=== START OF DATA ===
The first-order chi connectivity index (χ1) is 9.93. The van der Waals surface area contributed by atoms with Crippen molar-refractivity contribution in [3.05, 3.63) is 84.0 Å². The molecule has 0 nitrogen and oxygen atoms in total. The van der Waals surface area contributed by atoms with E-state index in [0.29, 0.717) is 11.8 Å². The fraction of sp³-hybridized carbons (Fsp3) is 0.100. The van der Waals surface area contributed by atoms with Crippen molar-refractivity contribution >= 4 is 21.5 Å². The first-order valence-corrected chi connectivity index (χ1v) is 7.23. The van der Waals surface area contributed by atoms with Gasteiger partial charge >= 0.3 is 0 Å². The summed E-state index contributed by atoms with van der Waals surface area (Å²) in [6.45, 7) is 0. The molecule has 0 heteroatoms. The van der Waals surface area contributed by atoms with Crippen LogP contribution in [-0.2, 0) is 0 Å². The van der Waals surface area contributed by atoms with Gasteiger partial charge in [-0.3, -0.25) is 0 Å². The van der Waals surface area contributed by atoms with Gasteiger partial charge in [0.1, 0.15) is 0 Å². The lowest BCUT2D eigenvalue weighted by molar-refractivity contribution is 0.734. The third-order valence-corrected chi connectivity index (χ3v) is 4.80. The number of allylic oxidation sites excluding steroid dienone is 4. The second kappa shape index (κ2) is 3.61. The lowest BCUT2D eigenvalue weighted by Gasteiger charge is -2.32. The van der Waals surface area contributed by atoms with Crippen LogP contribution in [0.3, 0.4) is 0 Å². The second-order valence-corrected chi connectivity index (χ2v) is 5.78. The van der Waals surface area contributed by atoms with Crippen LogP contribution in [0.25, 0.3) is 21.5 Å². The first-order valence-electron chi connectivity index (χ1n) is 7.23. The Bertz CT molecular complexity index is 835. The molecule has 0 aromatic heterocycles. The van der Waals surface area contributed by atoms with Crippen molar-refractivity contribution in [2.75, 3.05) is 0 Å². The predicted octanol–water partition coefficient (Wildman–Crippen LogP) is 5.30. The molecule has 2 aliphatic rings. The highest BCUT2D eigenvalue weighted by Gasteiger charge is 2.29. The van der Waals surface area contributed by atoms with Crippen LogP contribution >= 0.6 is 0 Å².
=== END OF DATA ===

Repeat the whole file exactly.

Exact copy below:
The first-order chi connectivity index (χ1) is 9.93. The van der Waals surface area contributed by atoms with Crippen molar-refractivity contribution in [3.05, 3.63) is 84.0 Å². The molecule has 0 nitrogen and oxygen atoms in total. The van der Waals surface area contributed by atoms with E-state index in [0.29, 0.717) is 11.8 Å². The fraction of sp³-hybridized carbons (Fsp3) is 0.100. The van der Waals surface area contributed by atoms with Crippen molar-refractivity contribution >= 4 is 21.5 Å². The first-order valence-corrected chi connectivity index (χ1v) is 7.23. The van der Waals surface area contributed by atoms with Gasteiger partial charge >= 0.3 is 0 Å². The summed E-state index contributed by atoms with van der Waals surface area (Å²) in [6.45, 7) is 0. The molecule has 0 heteroatoms. The van der Waals surface area contributed by atoms with Crippen LogP contribution in [-0.2, 0) is 0 Å². The van der Waals surface area contributed by atoms with Gasteiger partial charge in [-0.3, -0.25) is 0 Å². The van der Waals surface area contributed by atoms with Gasteiger partial charge in [0.1, 0.15) is 0 Å². The lowest BCUT2D eigenvalue weighted by molar-refractivity contribution is 0.734. The third-order valence-corrected chi connectivity index (χ3v) is 4.80. The number of allylic oxidation sites excluding steroid dienone is 4. The second kappa shape index (κ2) is 3.61. The lowest BCUT2D eigenvalue weighted by Gasteiger charge is -2.32. The van der Waals surface area contributed by atoms with Crippen LogP contribution in [0.3, 0.4) is 0 Å². The second-order valence-corrected chi connectivity index (χ2v) is 5.78. The van der Waals surface area contributed by atoms with Crippen LogP contribution in [0.25, 0.3) is 21.5 Å². The first-order valence-electron chi connectivity index (χ1n) is 7.23. The Bertz CT molecular complexity index is 835. The molecule has 0 aromatic heterocycles. The van der Waals surface area contributed by atoms with Crippen molar-refractivity contribution in [2.75, 3.05) is 0 Å². The predicted octanol–water partition coefficient (Wildman–Crippen LogP) is 5.30. The molecule has 2 aliphatic rings. The highest BCUT2D eigenvalue weighted by Gasteiger charge is 2.29. The van der Waals surface area contributed by atoms with Crippen LogP contribution >= 0.6 is 0 Å².